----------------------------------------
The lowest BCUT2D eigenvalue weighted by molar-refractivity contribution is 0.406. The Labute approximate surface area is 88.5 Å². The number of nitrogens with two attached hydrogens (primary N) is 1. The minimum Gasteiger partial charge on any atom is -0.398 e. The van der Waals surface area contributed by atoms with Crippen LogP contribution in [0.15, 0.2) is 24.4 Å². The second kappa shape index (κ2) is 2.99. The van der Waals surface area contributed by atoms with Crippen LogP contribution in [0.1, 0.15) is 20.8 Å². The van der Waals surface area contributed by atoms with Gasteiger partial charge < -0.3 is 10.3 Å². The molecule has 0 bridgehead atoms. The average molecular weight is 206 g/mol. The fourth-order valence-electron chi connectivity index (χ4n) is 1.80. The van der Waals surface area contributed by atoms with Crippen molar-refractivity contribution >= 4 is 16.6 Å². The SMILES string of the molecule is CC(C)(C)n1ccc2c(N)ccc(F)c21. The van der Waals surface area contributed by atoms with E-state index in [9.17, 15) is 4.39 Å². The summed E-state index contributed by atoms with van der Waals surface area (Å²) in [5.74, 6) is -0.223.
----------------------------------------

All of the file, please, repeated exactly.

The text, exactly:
The lowest BCUT2D eigenvalue weighted by molar-refractivity contribution is 0.406. The Labute approximate surface area is 88.5 Å². The number of nitrogens with two attached hydrogens (primary N) is 1. The minimum Gasteiger partial charge on any atom is -0.398 e. The van der Waals surface area contributed by atoms with Crippen LogP contribution in [0.15, 0.2) is 24.4 Å². The second kappa shape index (κ2) is 2.99. The van der Waals surface area contributed by atoms with Crippen LogP contribution in [0.1, 0.15) is 20.8 Å². The van der Waals surface area contributed by atoms with Gasteiger partial charge < -0.3 is 10.3 Å². The molecule has 0 bridgehead atoms. The average molecular weight is 206 g/mol. The fourth-order valence-electron chi connectivity index (χ4n) is 1.80. The van der Waals surface area contributed by atoms with Crippen molar-refractivity contribution >= 4 is 16.6 Å². The SMILES string of the molecule is CC(C)(C)n1ccc2c(N)ccc(F)c21. The van der Waals surface area contributed by atoms with E-state index in [9.17, 15) is 4.39 Å². The summed E-state index contributed by atoms with van der Waals surface area (Å²) in [5.74, 6) is -0.223.